Let’s consider a related issue: Trade Agreements. The past 15 years have seen various trade agreements that allow for more fluid trade between the U.S. and other countries. These agreements have lowered tariffs and protections for various industries. All lot of people, including both Trump and Sanders, argue these agreements have cost American jobs as factories are moved to cheaper locales. Other people including Clinton (though she’s a bit waffly) argue that these agreements create cheaper goods for Americans as well as create a different class of jobs.
Again, I looked into this issue for about an hour. Jesus that shit is complex; it’s worse than the illegal immigration debate. I really have no idea who’s right. (Read here if you want to get into this morass.)
Let’s consider Syria. What the best course of action there? Fuck if I know. To really address the situation would require months of studying the local politics, the history of the middle east, the psychology of the main actors etc.
So you see where I’m gong with this. A politician running for office has two choices. One is to try and impress his or her audience with his broad command of the facts of all these issues. The other is to appeal to people’s lizard brain and rile up their emotions. People mock Trump for his lack of knowledge about political issues but, frankly, that shit just gets in the way. He could bore people to death with a two hour dissertation about why illegal immigrants ultimately take more jobs than they create (whether of not that’s true) but what’s actually effective is reminding voters that the guy who just killed 50 people at a gay nightclub was Muslim.
This is why democracy basically sucks (though I agree that there’s no better system.)
As I say with almost every post, I’ve been following Scott Adams assertions that Donald Trump is using techniques of master persuasion to rise to power. Adams ideas align with this New Yorker article from a few months ago, “Donald Trump, Con Artist?”
One of Adams arguments is that Trump’s political ideas are merely window dressing, a way of attracting attention and standing out from the crowd. The New Yorker piece states…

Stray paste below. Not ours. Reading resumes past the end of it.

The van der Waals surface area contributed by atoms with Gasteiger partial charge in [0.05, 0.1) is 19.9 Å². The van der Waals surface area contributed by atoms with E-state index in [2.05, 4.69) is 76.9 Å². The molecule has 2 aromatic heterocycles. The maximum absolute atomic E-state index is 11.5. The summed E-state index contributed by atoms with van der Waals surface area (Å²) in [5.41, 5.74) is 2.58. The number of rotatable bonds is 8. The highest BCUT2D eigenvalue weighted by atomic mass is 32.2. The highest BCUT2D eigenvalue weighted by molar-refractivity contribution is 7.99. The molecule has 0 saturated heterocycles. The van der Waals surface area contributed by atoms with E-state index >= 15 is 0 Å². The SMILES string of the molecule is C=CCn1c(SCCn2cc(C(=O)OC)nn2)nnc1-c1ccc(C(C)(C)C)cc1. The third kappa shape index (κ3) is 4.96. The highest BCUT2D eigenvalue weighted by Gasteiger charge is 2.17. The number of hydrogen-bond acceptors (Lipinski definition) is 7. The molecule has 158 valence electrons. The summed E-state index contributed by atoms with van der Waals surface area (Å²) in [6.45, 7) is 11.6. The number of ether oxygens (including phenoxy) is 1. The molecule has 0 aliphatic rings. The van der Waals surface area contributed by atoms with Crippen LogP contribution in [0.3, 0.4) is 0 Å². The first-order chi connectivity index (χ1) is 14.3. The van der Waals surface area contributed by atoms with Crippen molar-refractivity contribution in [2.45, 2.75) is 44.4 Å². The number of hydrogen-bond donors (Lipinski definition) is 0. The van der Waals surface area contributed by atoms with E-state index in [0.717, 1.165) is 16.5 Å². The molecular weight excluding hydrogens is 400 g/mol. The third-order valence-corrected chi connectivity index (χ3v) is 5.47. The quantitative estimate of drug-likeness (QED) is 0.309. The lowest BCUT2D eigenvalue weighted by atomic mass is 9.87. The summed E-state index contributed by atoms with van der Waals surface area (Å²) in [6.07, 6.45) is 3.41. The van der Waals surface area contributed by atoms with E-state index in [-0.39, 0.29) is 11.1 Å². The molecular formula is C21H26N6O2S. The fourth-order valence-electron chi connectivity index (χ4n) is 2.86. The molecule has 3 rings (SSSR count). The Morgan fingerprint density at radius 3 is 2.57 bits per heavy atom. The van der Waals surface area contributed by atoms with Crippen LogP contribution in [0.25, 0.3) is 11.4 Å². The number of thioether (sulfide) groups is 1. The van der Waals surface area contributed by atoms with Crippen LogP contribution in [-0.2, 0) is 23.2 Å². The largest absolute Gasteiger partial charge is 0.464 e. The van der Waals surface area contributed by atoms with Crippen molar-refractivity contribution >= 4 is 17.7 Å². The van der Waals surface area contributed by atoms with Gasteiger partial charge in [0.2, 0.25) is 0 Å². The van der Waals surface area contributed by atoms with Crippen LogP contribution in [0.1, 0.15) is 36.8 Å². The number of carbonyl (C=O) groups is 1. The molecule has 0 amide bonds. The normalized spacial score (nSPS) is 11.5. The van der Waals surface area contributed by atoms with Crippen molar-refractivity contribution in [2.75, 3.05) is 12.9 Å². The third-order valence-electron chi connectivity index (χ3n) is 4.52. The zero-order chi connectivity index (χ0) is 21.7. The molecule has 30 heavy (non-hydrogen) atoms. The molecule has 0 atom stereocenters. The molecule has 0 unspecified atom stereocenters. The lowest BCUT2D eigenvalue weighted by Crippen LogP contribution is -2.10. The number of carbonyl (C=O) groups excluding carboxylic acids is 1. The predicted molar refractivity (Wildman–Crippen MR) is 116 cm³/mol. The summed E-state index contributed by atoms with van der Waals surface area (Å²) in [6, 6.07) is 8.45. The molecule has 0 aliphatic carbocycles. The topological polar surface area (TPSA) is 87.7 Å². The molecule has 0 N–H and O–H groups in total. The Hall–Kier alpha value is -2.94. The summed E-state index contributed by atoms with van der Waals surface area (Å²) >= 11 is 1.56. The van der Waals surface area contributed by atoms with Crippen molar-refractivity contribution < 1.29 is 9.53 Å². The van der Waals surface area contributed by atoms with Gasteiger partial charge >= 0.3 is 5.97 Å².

If Trump were a con artist, he would be interested in politics only as a means to some other end. He wouldn’t believe in his political opinions; instead, he would see those opinions as convenient tools for gaining what he actually desires. Insofar as he believed in any of the policies he espoused, that belief would be purely incidental.
Another of Adams’ conceits is that Trump’s policy proposals are deliberately ill-defined so that his fans can fill in the details with what they would like to see. Additionally, Trump has garnered his following using appeals to the emotional side of the brain. As the New Yorker piece says…
Trump’s promises are often deliberately vague. He meets demands for specifics with another tool from the con artist’s arsenal: emotion. People who are emotional are not logical.
I would posit that Trump is a con man and he has pulled off one of the great cons of political history early in his campaign. Recall that he started out at the back of the horse race. I think he devised a plan of making seemingly unbelievable political statements (“Mexicans are rapists,” “Let’s build a wall,” etc.) knowing the media would turn their cameras on him bemused with his seeming desire for self-destruction. Thus they gave him unmatched air time to make his case to a certain segment of the population (what used to be called the silent majority.) And make his case he has, with a complicit media that is only now realizing they were grifted.